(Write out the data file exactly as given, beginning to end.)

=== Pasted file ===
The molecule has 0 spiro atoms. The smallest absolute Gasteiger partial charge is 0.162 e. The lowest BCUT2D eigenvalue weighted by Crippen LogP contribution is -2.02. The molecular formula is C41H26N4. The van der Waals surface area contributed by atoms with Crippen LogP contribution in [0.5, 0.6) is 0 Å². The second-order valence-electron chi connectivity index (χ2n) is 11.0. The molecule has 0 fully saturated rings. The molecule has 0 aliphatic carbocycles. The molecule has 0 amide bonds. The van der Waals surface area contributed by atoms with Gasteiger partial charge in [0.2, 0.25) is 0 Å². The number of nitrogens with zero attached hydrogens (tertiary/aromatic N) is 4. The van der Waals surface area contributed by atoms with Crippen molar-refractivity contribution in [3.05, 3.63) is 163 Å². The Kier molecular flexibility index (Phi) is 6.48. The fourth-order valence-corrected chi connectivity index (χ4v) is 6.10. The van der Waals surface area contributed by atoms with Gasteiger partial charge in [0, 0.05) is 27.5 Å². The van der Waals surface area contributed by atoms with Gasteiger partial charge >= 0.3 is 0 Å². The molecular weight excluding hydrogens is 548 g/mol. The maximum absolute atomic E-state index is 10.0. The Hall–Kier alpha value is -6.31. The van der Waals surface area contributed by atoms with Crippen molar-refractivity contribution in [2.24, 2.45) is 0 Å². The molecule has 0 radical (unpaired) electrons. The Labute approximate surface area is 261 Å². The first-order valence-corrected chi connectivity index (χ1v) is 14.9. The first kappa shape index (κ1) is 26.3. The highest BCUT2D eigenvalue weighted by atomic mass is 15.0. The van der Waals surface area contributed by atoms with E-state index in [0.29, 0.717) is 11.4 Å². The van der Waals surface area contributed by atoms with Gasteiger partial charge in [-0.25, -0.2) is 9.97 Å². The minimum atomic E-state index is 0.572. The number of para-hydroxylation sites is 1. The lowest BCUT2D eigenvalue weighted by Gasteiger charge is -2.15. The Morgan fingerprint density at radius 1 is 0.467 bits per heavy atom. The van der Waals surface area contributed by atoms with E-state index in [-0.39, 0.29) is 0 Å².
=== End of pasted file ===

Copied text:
The molecule has 0 spiro atoms. The smallest absolute Gasteiger partial charge is 0.162 e. The lowest BCUT2D eigenvalue weighted by Crippen LogP contribution is -2.02. The molecular formula is C41H26N4. The van der Waals surface area contributed by atoms with Crippen LogP contribution in [0.5, 0.6) is 0 Å². The second-order valence-electron chi connectivity index (χ2n) is 11.0. The molecule has 0 fully saturated rings. The molecule has 0 aliphatic carbocycles. The molecule has 0 amide bonds. The van der Waals surface area contributed by atoms with Gasteiger partial charge in [0.2, 0.25) is 0 Å². The number of nitrogens with zero attached hydrogens (tertiary/aromatic N) is 4. The van der Waals surface area contributed by atoms with Crippen molar-refractivity contribution in [3.05, 3.63) is 163 Å². The Kier molecular flexibility index (Phi) is 6.48. The fourth-order valence-corrected chi connectivity index (χ4v) is 6.10. The van der Waals surface area contributed by atoms with Gasteiger partial charge in [0, 0.05) is 27.5 Å². The van der Waals surface area contributed by atoms with Gasteiger partial charge >= 0.3 is 0 Å². The molecular weight excluding hydrogens is 548 g/mol. The maximum absolute atomic E-state index is 10.0. The Hall–Kier alpha value is -6.31. The van der Waals surface area contributed by atoms with Crippen molar-refractivity contribution in [2.24, 2.45) is 0 Å². The molecule has 0 radical (unpaired) electrons. The Labute approximate surface area is 261 Å². The first-order valence-corrected chi connectivity index (χ1v) is 14.9. The first kappa shape index (κ1) is 26.3. The highest BCUT2D eigenvalue weighted by atomic mass is 15.0. The van der Waals surface area contributed by atoms with E-state index in [0.29, 0.717) is 11.4 Å². The van der Waals surface area contributed by atoms with Gasteiger partial charge in [-0.25, -0.2) is 9.97 Å². The minimum atomic E-state index is 0.572. The number of para-hydroxylation sites is 1. The lowest BCUT2D eigenvalue weighted by Gasteiger charge is -2.15. The Morgan fingerprint density at radius 1 is 0.467 bits per heavy atom. The van der Waals surface area contributed by atoms with E-state index in [-0.39, 0.29) is 0 Å².